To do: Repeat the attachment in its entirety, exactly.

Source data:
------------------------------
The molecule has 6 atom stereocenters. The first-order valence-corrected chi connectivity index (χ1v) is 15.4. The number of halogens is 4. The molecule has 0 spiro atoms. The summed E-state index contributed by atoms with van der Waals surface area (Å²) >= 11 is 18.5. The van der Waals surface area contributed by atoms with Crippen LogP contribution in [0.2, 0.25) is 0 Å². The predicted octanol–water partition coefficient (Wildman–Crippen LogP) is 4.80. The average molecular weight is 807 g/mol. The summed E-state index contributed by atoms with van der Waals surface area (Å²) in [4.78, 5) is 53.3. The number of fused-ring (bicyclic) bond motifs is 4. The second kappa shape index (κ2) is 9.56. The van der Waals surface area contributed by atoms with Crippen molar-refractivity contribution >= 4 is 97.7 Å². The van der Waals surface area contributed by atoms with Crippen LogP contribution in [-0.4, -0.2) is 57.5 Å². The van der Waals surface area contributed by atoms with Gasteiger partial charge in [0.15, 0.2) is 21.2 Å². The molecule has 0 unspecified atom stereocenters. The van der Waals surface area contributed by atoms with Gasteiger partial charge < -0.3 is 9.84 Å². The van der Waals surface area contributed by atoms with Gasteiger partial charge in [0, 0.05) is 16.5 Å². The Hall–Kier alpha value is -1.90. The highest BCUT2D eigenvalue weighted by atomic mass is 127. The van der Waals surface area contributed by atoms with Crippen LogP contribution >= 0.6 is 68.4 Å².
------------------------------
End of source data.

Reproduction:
The molecule has 6 atom stereocenters. The first-order valence-corrected chi connectivity index (χ1v) is 15.4. The number of halogens is 4. The molecule has 0 spiro atoms. The summed E-state index contributed by atoms with van der Waals surface area (Å²) >= 11 is 18.5. The van der Waals surface area contributed by atoms with Crippen LogP contribution in [0.2, 0.25) is 0 Å². The predicted octanol–water partition coefficient (Wildman–Crippen LogP) is 4.80. The average molecular weight is 807 g/mol. The summed E-state index contributed by atoms with van der Waals surface area (Å²) in [4.78, 5) is 53.3. The number of fused-ring (bicyclic) bond motifs is 4. The second kappa shape index (κ2) is 9.56. The van der Waals surface area contributed by atoms with Crippen molar-refractivity contribution >= 4 is 97.7 Å². The van der Waals surface area contributed by atoms with Crippen LogP contribution in [-0.4, -0.2) is 57.5 Å². The van der Waals surface area contributed by atoms with Gasteiger partial charge in [0.15, 0.2) is 21.2 Å². The molecule has 0 unspecified atom stereocenters. The van der Waals surface area contributed by atoms with Gasteiger partial charge < -0.3 is 9.84 Å². The van der Waals surface area contributed by atoms with Gasteiger partial charge in [0, 0.05) is 16.5 Å². The Hall–Kier alpha value is -1.90. The highest BCUT2D eigenvalue weighted by atomic mass is 127. The van der Waals surface area contributed by atoms with Crippen LogP contribution >= 0.6 is 68.4 Å².